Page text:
Timeline of Computer History
 

People & Pop Culture  
1945
Grace Hopper
On September 9th, Grace Hopper recorded the first actual computer "bug" — a moth stuck between the relays and logged at 15:45 hours on the Harvard Mark II. Hopper, a rear admiral in the U.S. Navy, enjoyed successful careers in academia, business, and the military while making history in the computer field. She helped program the Harvard Mark I and II and developed the first compiler, A-0. Her subsequent work on programming languages led to COBOL, a language specified to operate on machines of different manufacturers.
1949
   Thomas Watson Jr., speaking to an IBM sales meeting, predicted all moving parts in machines would be replaced by electronics within a decade.
1952
Cronkite with UNIVAC
On election night, November 4, CBS News borrowed a UNIVAC to make a scientific prediction of the outcome of the race for the presidency between Dwight D. Eisenhower and Adlai Stevenson. The opinion polls predicted a landslide in favor of Stevenson, but the UNIVAC´s analysis of early returns showed a clear victory for Eisenhower. Its sharp divergence from public opinion made newscasters Walter Cronkite and Charles Collingwood question the validity of the computer´s forecast, so they postponed announcing UNIVAC´s prediction until very late.
1954
Alan Turing
Alan Turing was found dead at age 42. He had published his seminal paper, "On Computable Numbers," in 1936, as well as posing significant questions about judging "human intelligence" and programming and working on the design of several computers during the course of his career.

A mathematical genius, Turing proved instrumental in code-breaking efforts during World War II. His application of logic to that realm would emerge even more significantly in his development of the concept of a "universal machine."
1955
   First meeting of SHARE, the IBM users group, convened. User groups became a significant educational force allowing companies to communicate innovations and users to trade information.
1970
   Vietnam War protesters attacked university computer centers. At the University of Wisconsin, the toll was one human and four machines.
1982
   Time magazine altered its annual tradition of naming a "Man of the Year," choosing instead to name the computer its "Machine of the Year." In introducing the theme, Time publisher John A. Meyers wrote, "Several human candidates might have represented 1982, but none symbolized the past year more richly, or will be viewed by history as more significant, than a machine: the computer.

His magazine, he explained, has chronicled the change in public opinion with regard to computers. A senior writer contributed: "computers were once regarded as distant, ominous abstractions, like Big Brother. In 1982, they truly became personalized, brought down to scale, so that people could hold, prod and play with them." At Time, the main writer on the project completed his work on a typewriter, but Meyers noted that the magazine's newsroom would upgrade to word processors within a year.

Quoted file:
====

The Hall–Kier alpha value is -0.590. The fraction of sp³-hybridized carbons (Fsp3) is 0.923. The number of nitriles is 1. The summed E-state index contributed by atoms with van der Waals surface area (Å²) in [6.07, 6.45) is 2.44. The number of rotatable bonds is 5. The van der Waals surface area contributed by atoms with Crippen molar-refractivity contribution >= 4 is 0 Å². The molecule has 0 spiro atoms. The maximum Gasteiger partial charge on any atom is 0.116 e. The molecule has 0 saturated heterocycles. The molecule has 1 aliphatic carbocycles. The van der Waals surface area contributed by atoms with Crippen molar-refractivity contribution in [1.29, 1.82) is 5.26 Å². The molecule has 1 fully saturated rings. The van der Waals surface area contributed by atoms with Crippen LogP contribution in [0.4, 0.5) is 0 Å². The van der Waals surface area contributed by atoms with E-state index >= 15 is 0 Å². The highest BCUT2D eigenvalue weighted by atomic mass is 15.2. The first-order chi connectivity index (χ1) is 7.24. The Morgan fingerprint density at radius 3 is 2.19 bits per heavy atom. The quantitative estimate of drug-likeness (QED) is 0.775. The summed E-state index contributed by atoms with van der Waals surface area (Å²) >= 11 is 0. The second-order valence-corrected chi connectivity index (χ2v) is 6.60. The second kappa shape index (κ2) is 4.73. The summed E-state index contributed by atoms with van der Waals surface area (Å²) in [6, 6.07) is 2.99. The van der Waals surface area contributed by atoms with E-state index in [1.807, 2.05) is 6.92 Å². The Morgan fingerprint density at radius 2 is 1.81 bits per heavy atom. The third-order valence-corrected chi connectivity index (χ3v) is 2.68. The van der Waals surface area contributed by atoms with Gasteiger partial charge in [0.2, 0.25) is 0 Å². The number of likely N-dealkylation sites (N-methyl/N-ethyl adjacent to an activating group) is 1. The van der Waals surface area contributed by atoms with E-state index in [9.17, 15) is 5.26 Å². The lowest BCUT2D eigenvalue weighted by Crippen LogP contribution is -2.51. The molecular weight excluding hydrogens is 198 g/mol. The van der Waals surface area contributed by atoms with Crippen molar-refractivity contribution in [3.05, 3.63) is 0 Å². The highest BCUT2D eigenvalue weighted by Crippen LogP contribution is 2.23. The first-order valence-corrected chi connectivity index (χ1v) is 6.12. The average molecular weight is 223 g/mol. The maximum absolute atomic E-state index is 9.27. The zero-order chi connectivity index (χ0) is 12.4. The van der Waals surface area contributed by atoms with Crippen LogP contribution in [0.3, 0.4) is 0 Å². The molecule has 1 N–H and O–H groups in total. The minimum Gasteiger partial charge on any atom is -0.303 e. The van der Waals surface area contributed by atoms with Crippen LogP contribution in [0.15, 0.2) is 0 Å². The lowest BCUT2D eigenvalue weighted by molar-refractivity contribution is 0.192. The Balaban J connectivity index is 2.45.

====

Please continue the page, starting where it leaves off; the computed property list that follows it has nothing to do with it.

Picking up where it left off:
The use of computer-generated graphics in movies took a step forward with Disney´s release of "Tron." One of the first movies to use such graphics, the plot of "Tron" also featured computers - it followed the adventures of a hacker split into molecules and transported inside a computer. Computer animation, done by III, Abel, MAGI, and Digital Effects, accounted for about 30 minutes of the film.
1984
Gibson´s Neuromancer
In his novel "Neuromancer," William Gibson coined the term "cyberspace." He also spawned a genre of fiction known as "cyberpunk" in his book, which described a dark, complex future filled with intelligent machines, computer viruses, and paranoia.

Gibson introduced cyberspace as: "A consensual hallucination experienced daily by billions of legitimate operators, in every nation, by children being taught mathematical concepts... A graphic representation of data abstracted from the banks of every computer in the human system. Unthinkable complexity. Lines of light ranged in the nonspace of the mind, clusters and constellations of data. Like city lights, receding..." (p. 51).
1988
Still from Pixar's Tin Toy
Pixar´s "Tin Toy" became the first computer-animated film to win an Academy Award, taking the Oscar for best animated short film. A wind-up toy first encountering a boisterous baby narrated "Tin Toy." To illustrate the baby´s facial expressions, programmers defined more than 40 facial muscles on the computer controlled by the animator.

Founded in 1986, one of Pixar´s primary projects involved a renderer, called Renderman, the standard for describing 3-D scenes. Renderman describes objects, light sources, cameras, atmospheric effects, and other information so that a scene can be rendered on a variety of systems. The company continued on to other successes, including 1995´s "Toy Story," the first full-length feature film created entirely by computer animation.

 


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